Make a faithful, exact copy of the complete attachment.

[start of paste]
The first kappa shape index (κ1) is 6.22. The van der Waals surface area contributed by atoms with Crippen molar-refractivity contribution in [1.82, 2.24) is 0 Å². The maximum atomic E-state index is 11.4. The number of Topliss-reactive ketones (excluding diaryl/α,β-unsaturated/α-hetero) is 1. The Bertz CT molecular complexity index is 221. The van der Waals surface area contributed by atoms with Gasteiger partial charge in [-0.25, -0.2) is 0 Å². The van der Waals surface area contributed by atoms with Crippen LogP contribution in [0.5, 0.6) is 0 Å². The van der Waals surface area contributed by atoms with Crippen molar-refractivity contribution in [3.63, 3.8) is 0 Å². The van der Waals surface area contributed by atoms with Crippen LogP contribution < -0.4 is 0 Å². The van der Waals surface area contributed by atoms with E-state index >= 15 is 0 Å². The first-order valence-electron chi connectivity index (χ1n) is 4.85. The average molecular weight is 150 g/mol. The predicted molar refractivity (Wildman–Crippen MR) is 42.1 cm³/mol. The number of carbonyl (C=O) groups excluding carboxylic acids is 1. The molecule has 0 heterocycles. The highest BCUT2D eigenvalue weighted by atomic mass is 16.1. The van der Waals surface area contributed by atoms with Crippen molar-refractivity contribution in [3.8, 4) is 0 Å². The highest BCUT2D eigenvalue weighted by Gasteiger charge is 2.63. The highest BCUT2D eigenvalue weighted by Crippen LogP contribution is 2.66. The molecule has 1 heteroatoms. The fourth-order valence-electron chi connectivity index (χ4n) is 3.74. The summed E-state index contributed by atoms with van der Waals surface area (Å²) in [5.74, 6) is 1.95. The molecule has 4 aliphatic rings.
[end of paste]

The first kappa shape index (κ1) is 6.22. The van der Waals surface area contributed by atoms with Crippen molar-refractivity contribution in [1.82, 2.24) is 0 Å². The maximum atomic E-state index is 11.4. The number of Topliss-reactive ketones (excluding diaryl/α,β-unsaturated/α-hetero) is 1. The Bertz CT molecular complexity index is 221. The van der Waals surface area contributed by atoms with Gasteiger partial charge in [-0.25, -0.2) is 0 Å². The van der Waals surface area contributed by atoms with Crippen LogP contribution in [0.5, 0.6) is 0 Å². The van der Waals surface area contributed by atoms with Crippen molar-refractivity contribution in [3.63, 3.8) is 0 Å². The van der Waals surface area contributed by atoms with Crippen LogP contribution < -0.4 is 0 Å². The van der Waals surface area contributed by atoms with E-state index >= 15 is 0 Å². The first-order valence-electron chi connectivity index (χ1n) is 4.85. The average molecular weight is 150 g/mol. The predicted molar refractivity (Wildman–Crippen MR) is 42.1 cm³/mol. The number of carbonyl (C=O) groups excluding carboxylic acids is 1. The molecule has 0 heterocycles. The highest BCUT2D eigenvalue weighted by atomic mass is 16.1. The van der Waals surface area contributed by atoms with Crippen molar-refractivity contribution in [3.8, 4) is 0 Å². The highest BCUT2D eigenvalue weighted by Gasteiger charge is 2.63. The highest BCUT2D eigenvalue weighted by Crippen LogP contribution is 2.66. The molecule has 1 heteroatoms. The fourth-order valence-electron chi connectivity index (χ4n) is 3.74. The summed E-state index contributed by atoms with van der Waals surface area (Å²) in [5.74, 6) is 1.95. The molecule has 4 aliphatic rings.